Forensic Anthropology Unit, Office of Chief Medical Examiner-New York City
Friday 8:00-8:15, Parlors
Distinguishing human from nonhuman bone fragments is usually accomplished by observation of gross morphology. When macroscopic analysis is insufficient, histological approaches can be applied. Certain microscopic traits, such as the presence of plexiform bone or osteon banding, are characteristic of nonhuman bone. In the absence of such features, however, distinguishing Haversian bone as either human or nonhuman proves problematic. This study proposes a histomorphometric approach for classifying human from nonhuman samples using Haversian bone.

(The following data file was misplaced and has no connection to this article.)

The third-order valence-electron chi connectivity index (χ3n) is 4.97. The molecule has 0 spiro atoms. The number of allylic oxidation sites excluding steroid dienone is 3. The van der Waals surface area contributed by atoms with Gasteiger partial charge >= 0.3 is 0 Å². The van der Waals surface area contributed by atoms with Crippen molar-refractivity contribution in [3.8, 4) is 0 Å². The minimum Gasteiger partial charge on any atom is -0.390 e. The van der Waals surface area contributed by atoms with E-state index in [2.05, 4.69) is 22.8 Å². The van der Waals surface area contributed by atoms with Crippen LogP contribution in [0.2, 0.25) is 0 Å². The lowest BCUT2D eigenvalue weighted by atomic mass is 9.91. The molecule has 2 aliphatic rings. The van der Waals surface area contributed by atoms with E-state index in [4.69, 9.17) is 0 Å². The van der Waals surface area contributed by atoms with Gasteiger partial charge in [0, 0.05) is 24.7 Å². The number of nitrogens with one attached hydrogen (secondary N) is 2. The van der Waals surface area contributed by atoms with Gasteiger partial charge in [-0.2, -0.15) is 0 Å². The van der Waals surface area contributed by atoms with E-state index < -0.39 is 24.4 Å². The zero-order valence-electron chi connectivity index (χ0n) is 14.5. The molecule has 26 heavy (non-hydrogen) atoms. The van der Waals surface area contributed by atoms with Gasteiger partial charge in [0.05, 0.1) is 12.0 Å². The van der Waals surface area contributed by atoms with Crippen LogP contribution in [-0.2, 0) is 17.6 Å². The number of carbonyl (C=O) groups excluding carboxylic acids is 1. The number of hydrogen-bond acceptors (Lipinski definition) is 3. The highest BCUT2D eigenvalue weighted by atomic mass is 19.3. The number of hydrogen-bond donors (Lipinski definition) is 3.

Two variables, osteon area (On.Ar.) and circularity (On.Cr.), are examined. Measurements were collected from a sample of three species (deer, dog, human) represented by various skeletal elements (ribs, humeri, femora). ANOVAs and discriminant function analysis (DFA) were used to analyze data. Results demonstrated no significant difference across long bone anatomical quadrants and only minor variation in On.Cr. within the nonhuman sample across elements. DFA run on the variable means for each sample demonstrated clear overlap in deer and dog samples, clustering the nonhuman and human groups apart from each other. Mean On.Cr. proved a poor criterion, while mean On.Ar. proved useful in identifying human from nonhuman samples. When both variables were combined, accuracy increased to 100% correct classification for data from the ribs only and 98.4% when considering all elements. Similar results were obtained when DFA was run on individual osteon measurements. This indicates that the measurements of On.Ar. and On.Cr. are valuable histomorphometric tools for distinguishing human from nonhuman Haversian bone, even when the skeletal element is unknown and the number of measurable osteons limited.